Meghan:  Be your own advocate and find a doctor who takes the time to really listen to your symptoms and your history. 

 


Drossman Care Says Farewell to Amy Rodriguez PA-C as She Embarks on New Journey

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Amy Rodriguez PA-C joined Drossman Gastroenterology in October 2016 and will soon be leaving to embark on a new journey in life.

She was an integral part of the practice by enhancing its patient centered philosophy.  She participates in all clinic visits and coordinates medication prescriptions and pre-authorizations and communicates with patients through phone calls and messages to optimize their care in a timely fashion.

Amy graduated in May 2006 from the United States Military Academy at West Point where she was on the Black Knight Parachute Team.  Following graduation, she spent six years on active duty as a Paratrooper at Fort Bragg, North Carolina with two deployment tours to Iraq and one to Haiti as a Medical Service Corps officer.  She then decided to provide service in the healthcare field and attended the University of North Carolina at Chapel Hill for her PA school prerequisites and worked as a medical assistant at the Central Dermatology Center prior to attending Wake Forest Physician Assistant School, where she graduated in May 2016.  She and her graduate school partner were recognized for their research skills by receiving the Kitty Bowman Research Award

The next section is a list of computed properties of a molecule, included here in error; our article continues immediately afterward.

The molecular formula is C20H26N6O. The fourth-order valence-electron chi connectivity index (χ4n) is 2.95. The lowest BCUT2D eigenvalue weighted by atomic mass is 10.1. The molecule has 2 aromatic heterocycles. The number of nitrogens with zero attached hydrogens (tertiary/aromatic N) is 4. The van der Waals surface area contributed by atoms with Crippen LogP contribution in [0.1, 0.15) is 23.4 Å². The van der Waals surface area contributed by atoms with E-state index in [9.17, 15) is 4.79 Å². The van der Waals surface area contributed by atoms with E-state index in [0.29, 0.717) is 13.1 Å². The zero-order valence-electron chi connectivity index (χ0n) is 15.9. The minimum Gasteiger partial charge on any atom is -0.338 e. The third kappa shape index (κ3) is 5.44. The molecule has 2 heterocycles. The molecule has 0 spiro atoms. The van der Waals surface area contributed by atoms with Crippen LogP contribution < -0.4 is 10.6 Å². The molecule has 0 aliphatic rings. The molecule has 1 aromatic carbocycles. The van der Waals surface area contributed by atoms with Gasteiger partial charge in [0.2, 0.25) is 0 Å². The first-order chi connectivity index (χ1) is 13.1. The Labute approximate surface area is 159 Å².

We would all like to say farewell from the DrossmanCare team, it has been a pleasure having you as part of our staff the last several months. Despite our sadness, we certainly wish Amy only the best and thank her for the hard work she has put in at Drossman Gastroenterology. Thank you Amy!